The Tree of Life and the Case for Hope (part 2)

Everyone is looking for life

We might say we are going to change our life or manage our life, or get control of our life, or enrich our life, but mostly I suspect we’re just trying to figure it out.  When we are children we are lead to believe that life is made up of the circumstances around us, our accomplishments, the relationships we have, or the possessions we own.  While we are vaguely aware that none of the adults around us seem almost (or definitely) to have failed at life, by not reaching their dreams and stated goals for these things, we also are inclined to believe we’ll do better.  Life doesn’t appear that hard to grasp.  All we have to do is turn the right key in the right lock and we’re in.

Depending on our upbringing and convictions we may see that key differently.  Work hard.  Plan well.  Get lucky.  Make money.  Marry our soul mate…

This last Sunday I was listening to “This American Life” (the popular podcast which spawned the ridiculously popular “Serial” but that’s another story.) and they were talking about a network marketing company which has inspired thousands of people to join in pursuit of a life free from a J O B.  The company admits up front that only 4 percent of those who join make any kind of profit at all and only 1 percent make enough to actually quit their jobs, and yet the allure of the company seems to be that every person wants to believe they will be that one percent.

I bring this up, because it’s sort of the flip side of the coin to what I was ruminating on in my previous blog.  There I was contemplating whether pressing on in hope despite circumstances is faith or foolishness.  Here were people doing something similar and it definitely sounded unwise.  As I pointed out in my last blog though the difference is in what you are hoping.  Scripture says something sort of obvious about hope.

Hope deferred makes the heart-sick, but a longing fulfilled is the tree of life.

When hope is repeatedly unfulfilled in our life, it leaves us feeling heart-sick. (This is, by the way, something amazing a lot of people miss about scripture: the way it just accurately describes the life we live.  I’ve read a number of professed Holy books including the Koran and the Bhagavad-Gita and while there is certainly some wisdom to be found in each of them only the Bible describes the realities of life so consistently well.)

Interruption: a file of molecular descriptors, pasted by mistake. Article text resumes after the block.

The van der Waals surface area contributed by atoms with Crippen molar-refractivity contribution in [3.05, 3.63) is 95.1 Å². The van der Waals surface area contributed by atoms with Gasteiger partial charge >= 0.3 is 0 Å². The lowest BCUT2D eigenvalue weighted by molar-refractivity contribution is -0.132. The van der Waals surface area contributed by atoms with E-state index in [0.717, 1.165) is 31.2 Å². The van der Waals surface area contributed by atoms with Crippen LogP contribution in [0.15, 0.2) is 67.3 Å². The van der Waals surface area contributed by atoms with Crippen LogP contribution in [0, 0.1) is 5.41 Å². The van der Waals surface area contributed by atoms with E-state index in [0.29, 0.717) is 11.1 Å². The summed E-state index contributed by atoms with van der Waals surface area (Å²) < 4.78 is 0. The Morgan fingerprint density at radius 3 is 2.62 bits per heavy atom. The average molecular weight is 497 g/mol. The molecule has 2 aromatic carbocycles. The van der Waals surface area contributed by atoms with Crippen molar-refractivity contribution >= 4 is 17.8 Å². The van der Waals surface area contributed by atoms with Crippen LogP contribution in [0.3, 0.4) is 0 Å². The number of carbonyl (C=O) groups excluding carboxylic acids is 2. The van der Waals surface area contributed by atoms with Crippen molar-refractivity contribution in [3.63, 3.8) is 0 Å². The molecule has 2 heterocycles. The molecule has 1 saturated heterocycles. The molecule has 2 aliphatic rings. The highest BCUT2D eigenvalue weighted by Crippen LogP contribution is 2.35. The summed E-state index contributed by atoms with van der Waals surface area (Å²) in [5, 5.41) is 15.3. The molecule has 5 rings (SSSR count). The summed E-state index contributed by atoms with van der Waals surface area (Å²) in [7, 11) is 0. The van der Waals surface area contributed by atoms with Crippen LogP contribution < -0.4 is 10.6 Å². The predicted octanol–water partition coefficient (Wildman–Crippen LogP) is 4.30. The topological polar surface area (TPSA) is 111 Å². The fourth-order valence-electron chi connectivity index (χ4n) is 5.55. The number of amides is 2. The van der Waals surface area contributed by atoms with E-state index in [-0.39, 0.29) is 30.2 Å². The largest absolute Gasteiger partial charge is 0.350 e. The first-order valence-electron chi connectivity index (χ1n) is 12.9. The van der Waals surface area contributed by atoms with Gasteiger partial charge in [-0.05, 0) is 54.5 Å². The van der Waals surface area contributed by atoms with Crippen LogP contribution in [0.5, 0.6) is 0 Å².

That tree of life part, we get that too.  We somehow know that what we are really pursuing and hoping for is life.  It’s not just money, or prestige, or fame, or comfort, it’s life.  That elusive, unmanageable thing which defies our every formula and key.  It’s like an untamable horse which keeps bucking us off just when we think we’ve got it licked.  Just as we settle in for a nice gentle ride, the horse makes a sudden left turn, threatening to lose as all together.

This unpredictability, this refusal to follow our firm hand on the reins, to do what we always ask of it, is part of the difficulty.

We sometimes speak of death as a mystery, but death isn’t a mystery.  Death is simple, it’s the absence of life.  Life is the true mystery

What is it?  How do we find it?  What do we do with it?  How do we control it?    We don’t even know how to make life.  Death is simple to create, predictably and reliably created.  But life is not so easily guaranteed from our actions.

But there are three things we do know about life, if we believe scripture.

  1. Life is a gift.  When you think about our physical life, this is clearly true, but it’s also true of this bigger picture of life we are seeking.  It’s not earned, manipulated or chosen.  It’s given.
  2. “He who seeks his life will lose it, He who gives up his life for my sake will find it.”  These words of Jesus seem paradoxical, but they reflect this idea of looking for life in things that don’t really have it.  These words acknowledge that one can’t truly pursue life in the wrong place and hope to find it there.  Things can only be found where they are actually are.
  3. “Your life is Hidden in Christ.” These words of Paul both acknowledge that life is hidden and elusive, but also tell us straight out where we ought to be looking for life.

Interestingly this line of thinking brings us back to the same place our last blog did.  Our hope will only bring us life if what we are hoping in really is life.  And while lots of things can pose as life these things are all to small to really be life, and too fragile to contain it.   Pursuing Christ isn’t just a theological issue, nor a moral one.  It’s not about philosophy or creed.  It just simply happens that Jesus is life and nothing else is. and.. things can only be found where they actually are.

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